Tuesday, 20 January 2015

Why That 1% Figure Is Meaningless and Misleading

The media has been full, over the last few days, of the report from Oxfam, suggesting that the wealthiest 1%, of the world's population, own nearly as much as the other 99%, put together, and soon will own more. According to Newsnight, to be in that top 1%, you need the equivalent of £530,000 of assets, including your house. To put that in context, that would include about a third of people who live in the UK. I doubt the vast majority of those people – about 20 million – would consider themselves anything more than comfortably well off, let alone rich, and certainly not part of the global super rich. In what way is it useful to lump together such large numbers of people, who are simply comfortable, with someone like Warren Buffett, with more than $50 billion of wealth, or any of the other truly super rich, who are able to exercise real control over capital, and political power?

The average house in London currently is priced at £400,000. That leaves just £130,000 to be made up, for someone to fall into this category. Someone, in their late 50's, for example, who bought such an average house, 40 years ago, when it would have cost around £26,000, simply on the basis of being on average earnings, during that period, could easily have made up the other £130,000 from the value of their pension, and just using their annual allowance for tax free TESSA's, PEP's and ISA's. For example, if you had put just £1,000 a year into a PEP, between 1982-87, tracking the DOW Jones, the £5,000 you put in, just during that five year period, would today be worth around £80,000, and a lot more, if it reinvested dividends.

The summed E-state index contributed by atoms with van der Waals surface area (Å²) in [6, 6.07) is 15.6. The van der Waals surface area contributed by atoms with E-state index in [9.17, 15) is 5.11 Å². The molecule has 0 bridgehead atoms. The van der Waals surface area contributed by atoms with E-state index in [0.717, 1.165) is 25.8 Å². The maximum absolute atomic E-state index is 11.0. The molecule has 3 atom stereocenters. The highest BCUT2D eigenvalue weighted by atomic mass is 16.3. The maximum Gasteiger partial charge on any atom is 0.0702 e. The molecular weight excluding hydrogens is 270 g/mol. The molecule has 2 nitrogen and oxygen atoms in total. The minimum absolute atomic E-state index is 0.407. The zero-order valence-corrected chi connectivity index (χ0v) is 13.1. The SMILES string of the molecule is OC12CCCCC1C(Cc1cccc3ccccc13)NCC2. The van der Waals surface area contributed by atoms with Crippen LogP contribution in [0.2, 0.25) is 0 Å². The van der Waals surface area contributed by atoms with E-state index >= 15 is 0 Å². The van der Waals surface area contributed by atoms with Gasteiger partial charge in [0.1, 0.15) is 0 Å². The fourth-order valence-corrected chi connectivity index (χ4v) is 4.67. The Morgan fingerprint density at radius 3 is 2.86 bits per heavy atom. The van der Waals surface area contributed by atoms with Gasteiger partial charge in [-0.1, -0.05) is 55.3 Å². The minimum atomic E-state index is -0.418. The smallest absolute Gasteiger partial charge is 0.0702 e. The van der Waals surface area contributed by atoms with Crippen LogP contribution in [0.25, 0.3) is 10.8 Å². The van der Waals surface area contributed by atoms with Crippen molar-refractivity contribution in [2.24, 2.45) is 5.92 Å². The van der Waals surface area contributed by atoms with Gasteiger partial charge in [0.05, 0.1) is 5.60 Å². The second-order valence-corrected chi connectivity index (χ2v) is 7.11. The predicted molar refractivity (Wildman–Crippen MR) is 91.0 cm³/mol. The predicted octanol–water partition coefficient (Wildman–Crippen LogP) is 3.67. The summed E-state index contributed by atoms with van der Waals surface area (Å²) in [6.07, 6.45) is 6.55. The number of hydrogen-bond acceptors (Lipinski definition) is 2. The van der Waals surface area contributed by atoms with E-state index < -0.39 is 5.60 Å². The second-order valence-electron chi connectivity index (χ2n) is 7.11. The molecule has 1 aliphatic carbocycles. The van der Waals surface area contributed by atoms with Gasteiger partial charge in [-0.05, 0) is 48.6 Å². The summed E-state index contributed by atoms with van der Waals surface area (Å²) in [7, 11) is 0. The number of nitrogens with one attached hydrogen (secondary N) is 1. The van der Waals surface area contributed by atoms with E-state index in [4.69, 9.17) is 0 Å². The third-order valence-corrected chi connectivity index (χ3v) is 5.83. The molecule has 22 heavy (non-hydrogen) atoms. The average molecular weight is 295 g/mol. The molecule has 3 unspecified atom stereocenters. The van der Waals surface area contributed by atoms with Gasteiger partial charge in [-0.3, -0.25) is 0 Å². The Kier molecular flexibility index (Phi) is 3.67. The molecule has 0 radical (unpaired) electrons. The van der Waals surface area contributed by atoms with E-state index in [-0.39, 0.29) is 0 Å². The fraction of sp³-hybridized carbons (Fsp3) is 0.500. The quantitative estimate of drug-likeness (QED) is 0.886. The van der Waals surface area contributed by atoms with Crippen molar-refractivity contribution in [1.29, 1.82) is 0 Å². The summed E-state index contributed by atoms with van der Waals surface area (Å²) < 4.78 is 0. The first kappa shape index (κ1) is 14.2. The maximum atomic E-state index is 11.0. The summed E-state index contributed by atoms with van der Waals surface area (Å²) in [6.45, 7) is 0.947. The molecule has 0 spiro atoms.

What the figure actually demonstrates, is the huge gap in wealth between rich countries and poor countries, where billions of people continue to live in terrible poverty, even as many of those economies grow rapidly, and increasing numbers of people, in those countries, continue to be lifted out of poverty. Its not surprising that OXFAM focus on such a division, rather than the division between the truly rich and the rest, that exists within each society, rich or poor. In fact, this 1% figure obliterates that more significant distinction, and, in the process, lumps together the interests of workers and capitalists, rich and poor in one country, against the interests of those same groups in some other country.

But, the 1% figure is bogus for another reason. Picketty, in his analysis of wealth, failed to make the distinction between productive wealth and other forms of wealth, such as household wealth. Marx long ago made the point that there is a big distinction between owning a house, which cannot self expand in value, i.e. is not capital, and owning, for example a factory, which is capital, because its sole function for its owner is to produce commodities that can be sold at a profit. In other words, there is a great difference between productive wealth, and non-productive wealth.

Yet, left-wing economists, including some Marxists, have effectively fallen into the same trap when they consider the wealth of the majority of capitalists today. The reality is that wealth of the majority of capitalists, and of today's other super rich (such as landlords in the Gulf etc.), does not exist in the form of ownership of productive-capital. In fact, ownership of productive-capital today, as has been the case for more or less the last 100 years, is the preserve not of the super rich, but of the small capitalists, or alternatively of socialised capital itself. In other words, the productive-capital is owned by the functioning capitalist be that a private capitalist, or the firm itself. A public liability company, can, for example, use its profits, or use other forms of borrowing so as to buy back all of the issued shares, so that it has no shareholders.  It then only has employees, with all of the productive-capital manifestly owned by the firm, as a legal entity, itself.  It is not owned by the shareholders or others who merely lend money to the firm to be used as money-capital, to metamorphose into productive-capital.